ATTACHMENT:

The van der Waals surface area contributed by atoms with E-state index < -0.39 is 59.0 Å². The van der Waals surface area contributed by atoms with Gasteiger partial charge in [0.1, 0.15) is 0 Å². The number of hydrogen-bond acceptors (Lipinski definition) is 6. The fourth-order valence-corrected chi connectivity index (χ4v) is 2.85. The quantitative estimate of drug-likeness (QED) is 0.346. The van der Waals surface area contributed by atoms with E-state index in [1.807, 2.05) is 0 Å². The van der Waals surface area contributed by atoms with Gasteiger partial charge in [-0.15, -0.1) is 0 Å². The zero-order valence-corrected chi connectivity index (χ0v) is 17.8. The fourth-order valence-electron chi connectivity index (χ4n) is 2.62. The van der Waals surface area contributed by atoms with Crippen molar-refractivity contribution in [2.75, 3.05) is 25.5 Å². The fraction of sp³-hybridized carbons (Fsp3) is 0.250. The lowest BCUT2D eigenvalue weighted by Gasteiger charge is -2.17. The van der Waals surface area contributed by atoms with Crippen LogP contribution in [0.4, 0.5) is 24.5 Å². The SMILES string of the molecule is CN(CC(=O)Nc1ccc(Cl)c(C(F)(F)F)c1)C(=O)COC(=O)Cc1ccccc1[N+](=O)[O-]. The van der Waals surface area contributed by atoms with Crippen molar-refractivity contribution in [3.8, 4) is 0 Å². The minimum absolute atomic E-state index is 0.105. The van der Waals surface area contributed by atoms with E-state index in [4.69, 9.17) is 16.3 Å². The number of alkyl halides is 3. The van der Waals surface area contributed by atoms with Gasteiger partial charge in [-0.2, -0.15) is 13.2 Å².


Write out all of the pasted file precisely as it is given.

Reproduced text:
The van der Waals surface area contributed by atoms with E-state index < -0.39 is 59.0 Å². The van der Waals surface area contributed by atoms with Gasteiger partial charge in [0.1, 0.15) is 0 Å². The number of hydrogen-bond acceptors (Lipinski definition) is 6. The fourth-order valence-corrected chi connectivity index (χ4v) is 2.85. The quantitative estimate of drug-likeness (QED) is 0.346. The van der Waals surface area contributed by atoms with E-state index in [1.807, 2.05) is 0 Å². The van der Waals surface area contributed by atoms with Gasteiger partial charge in [-0.15, -0.1) is 0 Å². The zero-order valence-corrected chi connectivity index (χ0v) is 17.8. The fourth-order valence-electron chi connectivity index (χ4n) is 2.62. The van der Waals surface area contributed by atoms with Crippen molar-refractivity contribution in [2.75, 3.05) is 25.5 Å². The fraction of sp³-hybridized carbons (Fsp3) is 0.250. The lowest BCUT2D eigenvalue weighted by Gasteiger charge is -2.17. The van der Waals surface area contributed by atoms with Crippen LogP contribution in [0.4, 0.5) is 24.5 Å². The SMILES string of the molecule is CN(CC(=O)Nc1ccc(Cl)c(C(F)(F)F)c1)C(=O)COC(=O)Cc1ccccc1[N+](=O)[O-]. The van der Waals surface area contributed by atoms with Crippen molar-refractivity contribution in [3.8, 4) is 0 Å². The minimum absolute atomic E-state index is 0.105. The van der Waals surface area contributed by atoms with E-state index in [4.69, 9.17) is 16.3 Å². The number of alkyl halides is 3. The van der Waals surface area contributed by atoms with Gasteiger partial charge in [-0.2, -0.15) is 13.2 Å².